30 March 2013
Bank of Cyprus depositors with more than 100,000 euros (£84,300; $128,200) could lose up to 60% of their savings as part of an EU-IMF bailout restructuring move, officials say.
The central bank says 37.5% of holdings over 100,000 euros will become shares.
Up to 22.5% will go into a fund attracting no interest and may be subject to further write-offs.
Banks in Cyprus opened on Thursday – for the first time in nearly two weeks
The other 40% will attract interest – but this will not be paid unless the bank performs well.
It was known that the wealthiest savers at the Bank of Cyprus would take a large hit from the bailout deal – but not to this extent, the BBC’s Mark Lowen reports.
Cypriot officials have also said that big depositors at Laiki – the country’s second largest bank – could face an even tougher “haircut”. However, no details have been released.
The officials say that Laiki will eventually be absorbed into the Bank of Cyprus.
School fees are paid into Laiki Bank, taking its deposits well over 100,000 euros. With huge losses, it will now struggle to pay staff salaries.
Those who recently invested proceeds from house sales will also suffer. There’s talk of one university with a 6m-euro EU grant in its account.
The Bank of Cyprus holds about a third of all deposits in Cyprus. An enforced loss of up to 60% will have a dramatic impact.
And other indebted eurozone countries will fear this sets a precedent and that they might be next.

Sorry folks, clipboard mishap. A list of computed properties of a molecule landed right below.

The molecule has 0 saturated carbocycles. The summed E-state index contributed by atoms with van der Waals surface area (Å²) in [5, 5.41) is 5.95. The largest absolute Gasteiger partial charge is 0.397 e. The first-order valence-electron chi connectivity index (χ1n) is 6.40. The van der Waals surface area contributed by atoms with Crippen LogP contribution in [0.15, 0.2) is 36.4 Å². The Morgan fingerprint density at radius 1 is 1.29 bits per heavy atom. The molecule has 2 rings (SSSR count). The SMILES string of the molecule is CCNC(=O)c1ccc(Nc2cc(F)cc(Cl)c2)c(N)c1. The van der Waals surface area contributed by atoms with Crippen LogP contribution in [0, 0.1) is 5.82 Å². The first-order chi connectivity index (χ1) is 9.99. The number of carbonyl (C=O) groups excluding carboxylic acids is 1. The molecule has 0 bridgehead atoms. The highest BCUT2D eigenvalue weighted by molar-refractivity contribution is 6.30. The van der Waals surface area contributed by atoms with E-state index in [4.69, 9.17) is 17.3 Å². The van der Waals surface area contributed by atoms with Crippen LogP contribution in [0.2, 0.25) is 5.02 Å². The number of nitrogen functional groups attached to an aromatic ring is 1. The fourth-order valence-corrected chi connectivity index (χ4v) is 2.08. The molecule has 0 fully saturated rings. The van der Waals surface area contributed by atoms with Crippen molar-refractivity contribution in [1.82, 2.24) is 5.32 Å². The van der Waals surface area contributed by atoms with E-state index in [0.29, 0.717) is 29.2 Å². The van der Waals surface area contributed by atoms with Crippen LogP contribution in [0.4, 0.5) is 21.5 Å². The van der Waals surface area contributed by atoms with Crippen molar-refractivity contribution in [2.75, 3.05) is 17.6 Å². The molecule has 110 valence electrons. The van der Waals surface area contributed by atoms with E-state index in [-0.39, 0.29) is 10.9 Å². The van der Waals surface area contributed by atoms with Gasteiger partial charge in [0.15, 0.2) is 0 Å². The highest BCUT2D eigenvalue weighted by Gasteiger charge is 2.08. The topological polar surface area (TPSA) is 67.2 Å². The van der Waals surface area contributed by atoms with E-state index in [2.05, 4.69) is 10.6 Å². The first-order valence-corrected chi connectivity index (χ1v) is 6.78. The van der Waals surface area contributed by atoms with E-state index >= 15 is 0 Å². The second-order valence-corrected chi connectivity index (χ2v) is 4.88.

The fear is that once the unprecedented capital controls – which are in place of an indefinite time – are lifted, the wealthiest will rush to move their deposits abroad, our correspondent says.
He adds that the larger than expected loss could also have devastating consequences for large depositors such as schools and universities. And it could spread fear in other indebted eurozone countries that Cyprus might set a precedent.
‘Loans written off’
Cyprus needs to raise 5.8bn euros to qualify for the bailout, and has become the first eurozone member country to bring in capital controls to prevent a torrent of money leaving the island and credit institutions collapsing.
The original 10bn-euro bailout deal was agreed in Brussels earlier this month. It placed a one-off tax on all customers of Cypriot banks, starting at 6.75% for the smallest deposits.
But this led to mass protests across Cyprus, and the deal was later voted down by the country’s parliament. MPs later backed a revised deal.
Cypriot President Nicos Anastasiades has said the financial situation has been “contained” following the deal.
He has also stressed that Cyprus has no intention of leaving the euro, stressing that “in no way will we experiment with the future of our country”.
Continue reading at BBC News – Bank of Cyprus big depositors could lose up to 60%.